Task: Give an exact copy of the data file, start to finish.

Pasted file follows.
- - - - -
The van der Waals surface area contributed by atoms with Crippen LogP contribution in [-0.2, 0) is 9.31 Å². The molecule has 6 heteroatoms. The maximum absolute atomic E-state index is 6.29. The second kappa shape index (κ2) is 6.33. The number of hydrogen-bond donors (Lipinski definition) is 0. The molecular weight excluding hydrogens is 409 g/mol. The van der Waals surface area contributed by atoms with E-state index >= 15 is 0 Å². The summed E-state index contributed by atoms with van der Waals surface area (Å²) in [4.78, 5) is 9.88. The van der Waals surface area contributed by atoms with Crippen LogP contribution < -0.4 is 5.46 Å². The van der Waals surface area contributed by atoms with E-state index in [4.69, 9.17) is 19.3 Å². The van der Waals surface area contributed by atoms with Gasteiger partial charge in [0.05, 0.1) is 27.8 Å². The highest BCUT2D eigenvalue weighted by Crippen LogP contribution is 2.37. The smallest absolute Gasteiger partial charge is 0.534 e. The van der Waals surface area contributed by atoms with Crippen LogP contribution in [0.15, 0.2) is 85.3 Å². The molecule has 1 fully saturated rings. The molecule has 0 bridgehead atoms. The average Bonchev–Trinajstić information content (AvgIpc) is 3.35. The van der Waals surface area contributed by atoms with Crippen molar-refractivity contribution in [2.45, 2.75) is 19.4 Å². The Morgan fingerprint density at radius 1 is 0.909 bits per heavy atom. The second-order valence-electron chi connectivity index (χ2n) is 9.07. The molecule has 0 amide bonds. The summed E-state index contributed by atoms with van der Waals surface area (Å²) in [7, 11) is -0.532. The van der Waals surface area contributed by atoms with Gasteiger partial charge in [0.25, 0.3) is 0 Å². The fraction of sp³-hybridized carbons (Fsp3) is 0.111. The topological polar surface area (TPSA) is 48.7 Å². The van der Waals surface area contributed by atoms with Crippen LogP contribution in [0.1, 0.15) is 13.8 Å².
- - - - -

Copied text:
The van der Waals surface area contributed by atoms with Crippen LogP contribution in [-0.2, 0) is 9.31 Å². The molecule has 6 heteroatoms. The maximum absolute atomic E-state index is 6.29. The second kappa shape index (κ2) is 6.33. The number of hydrogen-bond donors (Lipinski definition) is 0. The molecular weight excluding hydrogens is 409 g/mol. The van der Waals surface area contributed by atoms with E-state index >= 15 is 0 Å². The summed E-state index contributed by atoms with van der Waals surface area (Å²) in [4.78, 5) is 9.88. The van der Waals surface area contributed by atoms with Crippen LogP contribution < -0.4 is 5.46 Å². The van der Waals surface area contributed by atoms with E-state index in [4.69, 9.17) is 19.3 Å². The van der Waals surface area contributed by atoms with Gasteiger partial charge in [0.05, 0.1) is 27.8 Å². The highest BCUT2D eigenvalue weighted by Crippen LogP contribution is 2.37. The smallest absolute Gasteiger partial charge is 0.534 e. The van der Waals surface area contributed by atoms with Crippen LogP contribution in [0.15, 0.2) is 85.3 Å². The molecule has 1 fully saturated rings. The molecule has 0 bridgehead atoms. The average Bonchev–Trinajstić information content (AvgIpc) is 3.35. The van der Waals surface area contributed by atoms with Crippen molar-refractivity contribution in [2.45, 2.75) is 19.4 Å². The Morgan fingerprint density at radius 1 is 0.909 bits per heavy atom. The second-order valence-electron chi connectivity index (χ2n) is 9.07. The molecule has 0 amide bonds. The summed E-state index contributed by atoms with van der Waals surface area (Å²) in [7, 11) is -0.532. The van der Waals surface area contributed by atoms with Gasteiger partial charge in [0.25, 0.3) is 0 Å². The fraction of sp³-hybridized carbons (Fsp3) is 0.111. The topological polar surface area (TPSA) is 48.7 Å². The van der Waals surface area contributed by atoms with Crippen LogP contribution in [0.1, 0.15) is 13.8 Å².